3. Neil Roberts

    Indirect changes and billings under CPFF

    My view: I am assuming the contractor has been paid all amounts up to and including the total contract funds, no further contract funding is contemplated for any reason and there has been no final closeout approved and processed. If so, there is nothing available contractually to pay the contractor at this time. However, the contractor may submit a new claim the reflects the increased DCAA approved rates for a prior year (question whether that is provisional or final rate that was approved), so that when the closeout is finalized, they may receive reimbursement for all cost and fee accepted per the final closeout action. Those amounts may be for a higher or lower amount than the claimed amount, and may or may not exceed the contract funding. If it does, no additional payment should be expected by the contractor.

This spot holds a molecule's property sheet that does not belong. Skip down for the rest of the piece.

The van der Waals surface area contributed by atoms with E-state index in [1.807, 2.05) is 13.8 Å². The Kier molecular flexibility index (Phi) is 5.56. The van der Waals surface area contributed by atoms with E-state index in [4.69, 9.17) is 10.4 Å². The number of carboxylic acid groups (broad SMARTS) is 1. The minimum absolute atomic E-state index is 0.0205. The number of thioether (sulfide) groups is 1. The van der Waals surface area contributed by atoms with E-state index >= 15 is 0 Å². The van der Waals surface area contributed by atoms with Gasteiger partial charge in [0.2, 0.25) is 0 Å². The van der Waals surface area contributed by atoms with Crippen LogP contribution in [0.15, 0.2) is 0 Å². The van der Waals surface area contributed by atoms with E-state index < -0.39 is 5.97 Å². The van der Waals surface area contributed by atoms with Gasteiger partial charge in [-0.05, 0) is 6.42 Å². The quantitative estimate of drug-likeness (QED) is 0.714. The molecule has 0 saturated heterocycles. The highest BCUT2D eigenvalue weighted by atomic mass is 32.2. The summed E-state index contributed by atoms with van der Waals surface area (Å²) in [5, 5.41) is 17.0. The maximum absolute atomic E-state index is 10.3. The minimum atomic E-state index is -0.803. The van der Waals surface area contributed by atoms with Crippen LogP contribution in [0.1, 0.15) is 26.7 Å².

4. Agree with here_to_help that you should stay away from asserting you submitted something you didn't. However, if I were going to use "N/A" I would say something more like "N/A, exempt per (below?)" Point being that some person may just be reading the certificate for compliance decision and not reading the proposal to find out why you are asserting it is not applicable. For me, perhaps your post could have displayed the exact language of the pertinent CAS solicitation because if it were worded such that you are not required to answer provided you are claiming an exemption, I would tend to not say anything. If the CAS Disclosure Statement item was one of a number of items in the same paragraph, and you inserted "N/A" for that item but not for others, you may be shooting yourself in the foot if those were also N/A due to your claimed exemption. Could depend on where you inserted "N/A."
  5. Neil Roberts